Considering the atypical presentation of IBCs and the diversity of theories put forward in the literature, the preferred treatment option is clear. Especially when routine check-ups reveal enlargement of a lesion, a surgical approach is logical8. Since final diagnosis and treatment can be performed simultaneously in the same surgical procedure and as shown in our data, it is reasonable to consider surgical management of the lesion20. Surgical curettage or exploration can stimulate bony growth by generating new blood flow into the site2,3,9.
Multiple treatment modalities exist to stimulate the healing process of the emptied bone cavity. Treatment options include no surgical intervention with expectation of spontaneous healing and a surgical approach that can involve exploration, curettage, fenestration, autologous bone marrows injection, cavity packing, etc.1,14. The effectiveness of these treatment modalities is not known14, and there is no consensus on treatment protocol. Our data, however, suggest that simple curettage of the lesion was sufficient to yield bone regeneration that is detectable through X-rays. One surgical procedure was needed to confirm the tentative diagnosis and rule out other oral pathologies; treatment was spontaneous healing.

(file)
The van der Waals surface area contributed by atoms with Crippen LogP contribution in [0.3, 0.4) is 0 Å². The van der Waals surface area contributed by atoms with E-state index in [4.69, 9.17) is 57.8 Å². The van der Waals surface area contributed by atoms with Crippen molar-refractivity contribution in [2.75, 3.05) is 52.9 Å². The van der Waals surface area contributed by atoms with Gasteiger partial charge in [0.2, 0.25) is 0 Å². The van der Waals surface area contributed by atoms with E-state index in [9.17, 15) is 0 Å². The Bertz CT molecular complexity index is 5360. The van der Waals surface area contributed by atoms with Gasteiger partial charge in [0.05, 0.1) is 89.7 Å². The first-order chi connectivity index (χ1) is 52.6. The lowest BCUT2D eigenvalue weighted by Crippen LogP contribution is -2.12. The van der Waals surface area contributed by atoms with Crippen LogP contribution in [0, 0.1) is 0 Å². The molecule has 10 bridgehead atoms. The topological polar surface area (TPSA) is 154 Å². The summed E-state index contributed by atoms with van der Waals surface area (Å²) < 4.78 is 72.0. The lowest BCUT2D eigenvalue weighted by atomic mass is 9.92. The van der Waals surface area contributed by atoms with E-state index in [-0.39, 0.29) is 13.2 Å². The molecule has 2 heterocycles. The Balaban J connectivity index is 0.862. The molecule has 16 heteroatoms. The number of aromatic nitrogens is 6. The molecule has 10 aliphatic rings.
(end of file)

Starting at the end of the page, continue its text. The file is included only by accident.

Like the many synonyms for idiopathic bone cavity, its etiology remains unclear. The diagnosis of idiopathic bone cavity relies primarily on radiographic interpretation or the surgical finding of an empty bone cavity with a lack of epithelial lining. Our data suggest that surgical intervention be the first choice of treatment for stimulating healing of idiopathic bone cavity.
J.R. participated in data collection and wrote the manuscript. I.N., Y.D.K., and S.H.S. participated in the study design and performed the statistical analysis. J.Y.L. participated in the study design and coordination and helped to draft the manuscript. All authors read and approved the final manuscript.
The study was waived by the Institutional Review Board of Pusan National University Dental Hospital (IRB No. PNUDH-2021-030).
No potential conflict of interest relevant to this article was reported.
Clinical variables of idiopathic bone cavity and statistical data (n=90)
|Age (yr)||22.05±14.38 (10-58)||-|
|Cortical bone thinning|
|Equal to or less than three teeth involved||70||0.735|
|Greater than three teeth involved||20|
Values are presented as mean±standard deviation (range) or number only.
Comparative analysis of distribution by lesion size and age (n=90)
|Size less or greater than three teeth involved||
|Less (n=65)||Greater (n=25)|
|≤20 yr (n=62)||41 (45.6)||21 (23.3)||0.038
|>20 yr (n=28)||24 (26.7)||4 (0.4)|
Values are presented as number (%).
Lesions with less than 3 teeth involved considered as smaller lesion. Lesions with greater than 3 teeth involved considered as larger lesion.